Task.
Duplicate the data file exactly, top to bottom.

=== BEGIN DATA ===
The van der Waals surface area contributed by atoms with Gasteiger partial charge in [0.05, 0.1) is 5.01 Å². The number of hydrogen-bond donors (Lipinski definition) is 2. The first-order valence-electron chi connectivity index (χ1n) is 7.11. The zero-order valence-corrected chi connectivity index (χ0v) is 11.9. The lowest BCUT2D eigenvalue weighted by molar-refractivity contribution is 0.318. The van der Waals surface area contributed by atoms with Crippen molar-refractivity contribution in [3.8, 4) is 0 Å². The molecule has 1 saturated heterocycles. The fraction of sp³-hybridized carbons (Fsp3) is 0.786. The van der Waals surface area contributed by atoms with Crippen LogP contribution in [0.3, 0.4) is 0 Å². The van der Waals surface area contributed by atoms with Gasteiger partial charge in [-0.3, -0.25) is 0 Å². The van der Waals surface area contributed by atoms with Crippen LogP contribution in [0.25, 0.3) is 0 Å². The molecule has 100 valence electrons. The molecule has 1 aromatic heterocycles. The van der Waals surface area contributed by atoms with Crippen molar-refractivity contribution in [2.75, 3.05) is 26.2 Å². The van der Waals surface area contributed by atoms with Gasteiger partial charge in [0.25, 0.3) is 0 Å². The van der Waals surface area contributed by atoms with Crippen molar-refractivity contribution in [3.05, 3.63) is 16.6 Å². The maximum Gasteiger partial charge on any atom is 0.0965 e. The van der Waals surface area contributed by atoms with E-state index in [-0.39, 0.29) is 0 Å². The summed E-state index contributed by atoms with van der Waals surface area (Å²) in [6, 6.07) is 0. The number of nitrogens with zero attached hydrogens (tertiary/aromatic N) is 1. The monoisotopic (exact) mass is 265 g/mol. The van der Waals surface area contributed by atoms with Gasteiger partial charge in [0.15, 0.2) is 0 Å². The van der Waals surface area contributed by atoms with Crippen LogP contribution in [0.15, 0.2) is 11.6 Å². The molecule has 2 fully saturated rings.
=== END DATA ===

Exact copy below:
The van der Waals surface area contributed by atoms with Gasteiger partial charge in [0.05, 0.1) is 5.01 Å². The number of hydrogen-bond donors (Lipinski definition) is 2. The first-order valence-electron chi connectivity index (χ1n) is 7.11. The zero-order valence-corrected chi connectivity index (χ0v) is 11.9. The lowest BCUT2D eigenvalue weighted by molar-refractivity contribution is 0.318. The van der Waals surface area contributed by atoms with Crippen molar-refractivity contribution in [3.8, 4) is 0 Å². The molecule has 1 saturated heterocycles. The fraction of sp³-hybridized carbons (Fsp3) is 0.786. The van der Waals surface area contributed by atoms with Crippen LogP contribution in [0.3, 0.4) is 0 Å². The van der Waals surface area contributed by atoms with Gasteiger partial charge in [-0.3, -0.25) is 0 Å². The van der Waals surface area contributed by atoms with Crippen LogP contribution in [0.25, 0.3) is 0 Å². The molecule has 100 valence electrons. The molecule has 1 aromatic heterocycles. The van der Waals surface area contributed by atoms with Crippen molar-refractivity contribution in [2.75, 3.05) is 26.2 Å². The van der Waals surface area contributed by atoms with Gasteiger partial charge in [0.25, 0.3) is 0 Å². The van der Waals surface area contributed by atoms with Crippen molar-refractivity contribution in [3.05, 3.63) is 16.6 Å². The maximum Gasteiger partial charge on any atom is 0.0965 e. The van der Waals surface area contributed by atoms with E-state index in [-0.39, 0.29) is 0 Å². The summed E-state index contributed by atoms with van der Waals surface area (Å²) in [6, 6.07) is 0. The number of nitrogens with zero attached hydrogens (tertiary/aromatic N) is 1. The monoisotopic (exact) mass is 265 g/mol. The van der Waals surface area contributed by atoms with Gasteiger partial charge in [0.15, 0.2) is 0 Å². The van der Waals surface area contributed by atoms with Crippen LogP contribution in [0.15, 0.2) is 11.6 Å². The molecule has 2 fully saturated rings.